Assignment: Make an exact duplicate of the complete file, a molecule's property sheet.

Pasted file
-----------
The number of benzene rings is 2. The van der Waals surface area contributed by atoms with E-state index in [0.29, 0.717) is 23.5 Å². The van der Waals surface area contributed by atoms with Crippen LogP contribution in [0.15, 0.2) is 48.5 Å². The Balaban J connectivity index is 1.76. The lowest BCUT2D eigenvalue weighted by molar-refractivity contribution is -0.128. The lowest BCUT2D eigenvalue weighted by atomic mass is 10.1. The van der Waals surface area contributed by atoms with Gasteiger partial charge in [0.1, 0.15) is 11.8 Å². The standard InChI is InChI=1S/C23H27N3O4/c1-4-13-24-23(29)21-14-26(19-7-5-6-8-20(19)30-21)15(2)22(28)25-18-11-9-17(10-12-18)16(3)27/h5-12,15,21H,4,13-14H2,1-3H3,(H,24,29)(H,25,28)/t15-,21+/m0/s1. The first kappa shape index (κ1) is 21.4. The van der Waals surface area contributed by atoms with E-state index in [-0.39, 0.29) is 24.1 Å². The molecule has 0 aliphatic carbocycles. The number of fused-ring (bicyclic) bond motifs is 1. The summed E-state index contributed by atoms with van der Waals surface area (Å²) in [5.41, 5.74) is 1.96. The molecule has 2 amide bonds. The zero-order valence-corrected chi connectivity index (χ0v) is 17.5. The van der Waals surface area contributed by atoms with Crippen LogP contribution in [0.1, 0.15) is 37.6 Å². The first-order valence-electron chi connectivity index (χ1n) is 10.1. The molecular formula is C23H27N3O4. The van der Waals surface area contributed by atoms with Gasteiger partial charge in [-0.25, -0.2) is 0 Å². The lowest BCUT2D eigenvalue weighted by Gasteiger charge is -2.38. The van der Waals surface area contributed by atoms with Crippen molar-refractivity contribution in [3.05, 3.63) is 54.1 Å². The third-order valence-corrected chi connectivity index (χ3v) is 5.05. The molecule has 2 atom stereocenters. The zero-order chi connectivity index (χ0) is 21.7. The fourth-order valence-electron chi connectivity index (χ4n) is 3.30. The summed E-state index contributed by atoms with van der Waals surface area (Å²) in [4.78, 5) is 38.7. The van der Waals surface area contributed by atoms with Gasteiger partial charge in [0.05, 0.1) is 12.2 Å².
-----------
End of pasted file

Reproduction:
The number of benzene rings is 2. The van der Waals surface area contributed by atoms with E-state index in [0.29, 0.717) is 23.5 Å². The van der Waals surface area contributed by atoms with Crippen LogP contribution in [0.15, 0.2) is 48.5 Å². The Balaban J connectivity index is 1.76. The lowest BCUT2D eigenvalue weighted by molar-refractivity contribution is -0.128. The lowest BCUT2D eigenvalue weighted by atomic mass is 10.1. The van der Waals surface area contributed by atoms with Gasteiger partial charge in [0.1, 0.15) is 11.8 Å². The standard InChI is InChI=1S/C23H27N3O4/c1-4-13-24-23(29)21-14-26(19-7-5-6-8-20(19)30-21)15(2)22(28)25-18-11-9-17(10-12-18)16(3)27/h5-12,15,21H,4,13-14H2,1-3H3,(H,24,29)(H,25,28)/t15-,21+/m0/s1. The first kappa shape index (κ1) is 21.4. The van der Waals surface area contributed by atoms with E-state index in [-0.39, 0.29) is 24.1 Å². The molecule has 0 aliphatic carbocycles. The number of fused-ring (bicyclic) bond motifs is 1. The summed E-state index contributed by atoms with van der Waals surface area (Å²) in [5.41, 5.74) is 1.96. The molecule has 2 amide bonds. The zero-order valence-corrected chi connectivity index (χ0v) is 17.5. The van der Waals surface area contributed by atoms with Crippen LogP contribution in [0.1, 0.15) is 37.6 Å². The first-order valence-electron chi connectivity index (χ1n) is 10.1. The molecular formula is C23H27N3O4. The van der Waals surface area contributed by atoms with Gasteiger partial charge in [-0.25, -0.2) is 0 Å². The lowest BCUT2D eigenvalue weighted by Gasteiger charge is -2.38. The van der Waals surface area contributed by atoms with Crippen molar-refractivity contribution in [3.05, 3.63) is 54.1 Å². The third-order valence-corrected chi connectivity index (χ3v) is 5.05. The molecule has 2 atom stereocenters. The zero-order chi connectivity index (χ0) is 21.7. The fourth-order valence-electron chi connectivity index (χ4n) is 3.30. The summed E-state index contributed by atoms with van der Waals surface area (Å²) in [4.78, 5) is 38.7. The van der Waals surface area contributed by atoms with Gasteiger partial charge in [0.05, 0.1) is 12.2 Å².